Hampton Roads appears to be a relatively healthy community with over 80 percent of respondents rating their own health as excellent or good, with the highest of ratings among respondents living in Virginia Beach. High blood pressure seemed to be the most reported condition among Hampton Roads residents. Over three quarters of Hampton Roads children also tend to be generally healthy (in regards to a list of conditions provided).
Schools were mainly rated excellent or good, regardless of whether or not the respondent had children. Of those who did have children, the ratings of their children’s school were mainly good or excellent. Over half of respondents reported that they watched TV, videos or played computer/video games outside of school or work for more than two hours per week over the past 30 days.
Hampton Roads residents have reported fairly consistent declines in average commute times to work or school, however, this year, the reported commute time to school or work was 19.2 minutes, a slight increase over last year.
Traffic does seem to pose a problem when it comes to visiting businesses in other cities within Hampton Roads as nearly half of the respondents stated they do avoid going to different cities for business due to congestion. This was higher than the percentage of respondents who avoid visiting neighboring cities due to tolls.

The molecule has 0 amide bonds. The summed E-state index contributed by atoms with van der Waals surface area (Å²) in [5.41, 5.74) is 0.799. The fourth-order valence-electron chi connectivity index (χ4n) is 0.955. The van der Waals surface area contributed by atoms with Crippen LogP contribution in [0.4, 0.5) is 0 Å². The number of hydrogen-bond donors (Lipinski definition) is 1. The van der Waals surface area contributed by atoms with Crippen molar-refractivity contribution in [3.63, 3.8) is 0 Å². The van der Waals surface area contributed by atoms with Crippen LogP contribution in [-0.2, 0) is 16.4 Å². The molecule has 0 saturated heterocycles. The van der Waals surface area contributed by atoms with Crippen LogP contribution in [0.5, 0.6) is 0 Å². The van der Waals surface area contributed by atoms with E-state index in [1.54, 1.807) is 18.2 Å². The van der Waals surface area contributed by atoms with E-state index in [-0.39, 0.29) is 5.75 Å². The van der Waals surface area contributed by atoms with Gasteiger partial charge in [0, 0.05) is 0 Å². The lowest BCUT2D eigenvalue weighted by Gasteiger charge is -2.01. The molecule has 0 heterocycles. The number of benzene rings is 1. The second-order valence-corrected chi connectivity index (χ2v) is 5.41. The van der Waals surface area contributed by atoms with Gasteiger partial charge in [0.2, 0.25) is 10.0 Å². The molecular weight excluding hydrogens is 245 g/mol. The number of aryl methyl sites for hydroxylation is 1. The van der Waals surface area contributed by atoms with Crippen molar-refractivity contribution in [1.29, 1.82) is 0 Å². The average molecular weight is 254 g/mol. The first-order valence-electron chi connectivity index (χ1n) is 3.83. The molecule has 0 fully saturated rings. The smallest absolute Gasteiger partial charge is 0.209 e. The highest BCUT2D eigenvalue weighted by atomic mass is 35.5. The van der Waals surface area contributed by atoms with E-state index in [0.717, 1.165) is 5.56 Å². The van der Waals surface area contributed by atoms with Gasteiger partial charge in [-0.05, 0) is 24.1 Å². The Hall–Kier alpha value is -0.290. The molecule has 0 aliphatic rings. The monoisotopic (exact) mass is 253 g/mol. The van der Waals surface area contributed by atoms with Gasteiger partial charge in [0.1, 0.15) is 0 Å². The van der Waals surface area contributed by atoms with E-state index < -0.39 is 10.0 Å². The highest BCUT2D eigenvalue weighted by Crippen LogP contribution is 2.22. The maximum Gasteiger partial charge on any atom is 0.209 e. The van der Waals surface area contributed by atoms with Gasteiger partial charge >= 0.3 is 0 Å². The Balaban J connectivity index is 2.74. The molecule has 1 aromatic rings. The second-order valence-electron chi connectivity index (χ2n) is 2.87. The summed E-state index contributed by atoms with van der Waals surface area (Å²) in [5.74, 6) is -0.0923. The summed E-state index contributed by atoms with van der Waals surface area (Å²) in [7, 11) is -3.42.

Most respondents stated they didn’t use a toll bridge or tunnel to get to work or school, but about 40 percent also stated they didn’t intentionally avoid tolls bridges or tunnels. Of those who did avoid the tolls bridges or tunnels, they reported taking a different route to school or work to do so.
Light rail appealed to Hampton Roads residents and there were larger percentages of respondents who want it to go to Virginia Beach (both Town Center and the oceanfront) as well as Naval Station Norfolk and Norfolk International Airport.
Sea Level Rise:
Responses to questions about sea level rise have remained relatively consistent with the previous four years; however, 2017 saw an 11.5 percent increase compared to 2016 in respondents stating that flooding has increased in the last thirty years.
There was a corresponding decrease in the number of people who believe flooding has not increased in the area. Regardless of neighborhood flooding, when it came to general concerns about flooding in Hampton Roads, most people are somewhat to very concerned that sea level rise will affect them in the future.
Despite the concern, the majority of respondents (59.9 percent, the highest percentage since 2014) do not have flood insurance.
Political climate is one factor in understanding attitudes on a variety of issues.
According to the survey, the vast majority of Hampton Roads residents are registered to vote, and most consider themselves moderates. Conversely, a slightly smaller percentage of respondents identified as moderate than conservative. While Hampton Roads residents are pleased with the work of both Tim Kaine and Mark Warner, approval ratings for Donald Trump were low.
To read the report, visit the Life in Hampton Roads website.